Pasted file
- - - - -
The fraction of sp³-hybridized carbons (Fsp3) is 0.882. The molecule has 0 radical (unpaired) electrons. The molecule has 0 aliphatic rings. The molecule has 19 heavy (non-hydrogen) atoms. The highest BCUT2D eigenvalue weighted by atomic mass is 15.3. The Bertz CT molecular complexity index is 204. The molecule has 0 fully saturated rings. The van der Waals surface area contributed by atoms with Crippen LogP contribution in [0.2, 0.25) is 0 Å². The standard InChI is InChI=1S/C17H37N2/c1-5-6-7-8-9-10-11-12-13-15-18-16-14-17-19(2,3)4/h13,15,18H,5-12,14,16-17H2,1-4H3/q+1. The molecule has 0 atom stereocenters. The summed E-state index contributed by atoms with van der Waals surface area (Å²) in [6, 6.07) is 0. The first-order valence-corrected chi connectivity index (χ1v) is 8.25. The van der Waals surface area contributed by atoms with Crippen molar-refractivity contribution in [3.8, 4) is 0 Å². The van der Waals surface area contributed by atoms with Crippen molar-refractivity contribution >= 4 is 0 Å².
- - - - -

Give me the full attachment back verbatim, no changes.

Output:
The fraction of sp³-hybridized carbons (Fsp3) is 0.882. The molecule has 0 radical (unpaired) electrons. The molecule has 0 aliphatic rings. The molecule has 19 heavy (non-hydrogen) atoms. The highest BCUT2D eigenvalue weighted by atomic mass is 15.3. The Bertz CT molecular complexity index is 204. The molecule has 0 fully saturated rings. The van der Waals surface area contributed by atoms with Crippen LogP contribution in [0.2, 0.25) is 0 Å². The standard InChI is InChI=1S/C17H37N2/c1-5-6-7-8-9-10-11-12-13-15-18-16-14-17-19(2,3)4/h13,15,18H,5-12,14,16-17H2,1-4H3/q+1. The molecule has 0 atom stereocenters. The summed E-state index contributed by atoms with van der Waals surface area (Å²) in [6, 6.07) is 0. The first-order valence-corrected chi connectivity index (χ1v) is 8.25. The van der Waals surface area contributed by atoms with Crippen molar-refractivity contribution in [3.8, 4) is 0 Å². The van der Waals surface area contributed by atoms with Crippen molar-refractivity contribution >= 4 is 0 Å².